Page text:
Growing up as a closeted gay child and then youth I - and so many others - had no role model of what a successful and accepted gay person could be. I was raised in a Church which - hypocritically as it turned out - condemned homosexuality even as larger society ostracized gays and fears for one's career and physical safety were common. My coming out journey was extremely difficult and included two suicide attempts. Fast forward to 2020 and Pete Buttigieg has provided a role model and a sense of what is possible for countless LGBT youth, particularly those growing up in backward red states. In some cases they may need to wait and flee once they reach the age of legal majority to follow their dreams, but Buttigieg has shown them that it can be done - even in a place like South Bend. The irony is that some far left gays continue to whine that Buttigieg "isn't gay enough" or isn't "the right kind of gay," but Mayor Pete has done what many of these preening self-styled "leaders" of the LGBT community have failed to do: set a role model and provide a sense of hope. A piece in CNN looks at Mayor Pete's contribution. Here are article highlights:
As Pete Buttigieg's husband addressed an audience of campaign supporters, family and friends gathered here in South Bend late Monday night, he told those gathered that, when his husband, their mayor, first asked what he thought about a presidential run, he laughed. And then he reflected on their still-young marriage.
"Pete got me to fall in love with myself again," Chasten Buttigieg reflected. "And I told Pete to run, because I knew there were other kids sitting out there in this country, who needed to believe in themselves too."
"You changed lives!" a supporter shouted.
"Yes, we did," Buttigieg replied, getting choked up. "Together."
And then, for the first time in American history, a presidential candidate took the stage, kissed his husband and ended his campaign.
The moment was a fitting coda to Pete Buttigieg's historic campaign, one that both tested the nation's still evolving acceptance of LGBTQ Americans and represented a giant leap forward in the eyes of scores of those inspired by Buttigieg's candidacy.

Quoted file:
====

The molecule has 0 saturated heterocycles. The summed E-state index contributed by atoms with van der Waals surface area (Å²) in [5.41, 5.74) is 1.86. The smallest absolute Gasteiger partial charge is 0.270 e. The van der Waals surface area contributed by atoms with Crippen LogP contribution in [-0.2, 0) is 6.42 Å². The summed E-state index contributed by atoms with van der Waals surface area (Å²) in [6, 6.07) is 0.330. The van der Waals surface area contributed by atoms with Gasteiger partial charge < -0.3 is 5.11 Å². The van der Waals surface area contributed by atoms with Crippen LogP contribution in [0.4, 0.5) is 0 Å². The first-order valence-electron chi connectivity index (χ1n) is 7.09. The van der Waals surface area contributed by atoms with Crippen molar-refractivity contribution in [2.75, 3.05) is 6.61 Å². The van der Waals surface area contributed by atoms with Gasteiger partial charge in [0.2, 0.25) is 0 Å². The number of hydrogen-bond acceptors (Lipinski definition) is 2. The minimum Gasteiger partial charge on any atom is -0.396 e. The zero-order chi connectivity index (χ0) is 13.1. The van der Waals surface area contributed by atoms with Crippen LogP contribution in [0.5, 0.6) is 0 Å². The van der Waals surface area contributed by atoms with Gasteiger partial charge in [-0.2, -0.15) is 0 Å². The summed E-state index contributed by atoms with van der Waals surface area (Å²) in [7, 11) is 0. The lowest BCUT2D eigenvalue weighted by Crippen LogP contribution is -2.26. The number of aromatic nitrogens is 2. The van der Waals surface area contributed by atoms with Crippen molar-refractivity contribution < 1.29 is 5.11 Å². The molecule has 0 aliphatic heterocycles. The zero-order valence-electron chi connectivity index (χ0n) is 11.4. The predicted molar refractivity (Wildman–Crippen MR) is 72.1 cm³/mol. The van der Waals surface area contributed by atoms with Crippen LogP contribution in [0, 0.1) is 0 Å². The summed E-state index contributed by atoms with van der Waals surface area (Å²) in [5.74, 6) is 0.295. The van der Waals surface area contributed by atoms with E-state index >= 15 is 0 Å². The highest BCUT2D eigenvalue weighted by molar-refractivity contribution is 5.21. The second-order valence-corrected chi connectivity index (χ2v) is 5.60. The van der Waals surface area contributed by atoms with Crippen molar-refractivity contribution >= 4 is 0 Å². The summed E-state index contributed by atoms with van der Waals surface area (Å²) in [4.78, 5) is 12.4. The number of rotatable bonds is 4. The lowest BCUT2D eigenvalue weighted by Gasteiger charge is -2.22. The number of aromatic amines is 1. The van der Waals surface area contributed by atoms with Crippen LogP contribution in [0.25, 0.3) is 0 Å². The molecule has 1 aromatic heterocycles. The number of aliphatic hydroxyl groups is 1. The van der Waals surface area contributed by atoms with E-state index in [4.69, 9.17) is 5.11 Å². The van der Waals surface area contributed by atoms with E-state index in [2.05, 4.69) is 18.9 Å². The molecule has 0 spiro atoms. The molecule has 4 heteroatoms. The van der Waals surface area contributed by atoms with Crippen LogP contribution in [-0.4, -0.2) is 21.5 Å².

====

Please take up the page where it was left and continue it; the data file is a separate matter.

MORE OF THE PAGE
[F]or LGBTQ Americans, who only nationally gained the right to marry in 2015 and still face the threat of workplace discrimination for their sexual orientation or gender identity, Buttigieg was more than a longshot candidate from a mid-level midwestern city -- he was a presidential contender of their very own.
From the start, Buttigieg's sexual orientation and faith set him apart from the standard Democratic presidential hopeful -- and especially his ability to square the two seemingly contradictory aspects of his identity.
At a CNN town hall in March 2019, he addressed both, creating a national moment largely credited with catapulting the mayor from obscurity to ubiquity.
During the town hall, Buttigieg, an Episcopalian, tore into Vice President Mike Pence for tying his conservative views on same-sex marriage to his faith.
"His interpretation of Scripture is pretty different from mine," Buttigieg said. "His has a lot more to do with sexuality and, I don't know, a certain view of rectitude. Even if you buy into that, how could he allow himself to become the cheerleader of the porn star presidency?" . . . . "Is it that he stopped believing in Scripture when he started believing in Donald Trump?"
That answer, and the rest of his town hall performance, caught fire, earning him praise from across the political spectrum . . . . .
But Buttigieg's momentum surprised gay voters the most -- voters like Robert Moore of Dallas, Texas.
"Remember, marriage equality came pretty recently, you know, and it's a big jump from we can get married and be private citizens and be on our own, to being president of the United States," Moore told CNN in February. "And this is somebody that they are wanting to embrace, and not just embrace, but put up to lead them? That's a whole different game."
Perhaps more significantly, it signaled a new way to counter arguments against LGBTQ equality from the religious right -- with an appeal equally grounded in religion from the left.
But Buttigieg's appeal to moderates on religion would prove representative of a larger theme throughout his campaign.
In attempting to expand the Democratic Party tent to independents and Republicans fleeing Trump, Buttigieg enraged a vocal, progressive wing of the Democratic base, who accused the mayor of compromising party ideals for votes in purple states.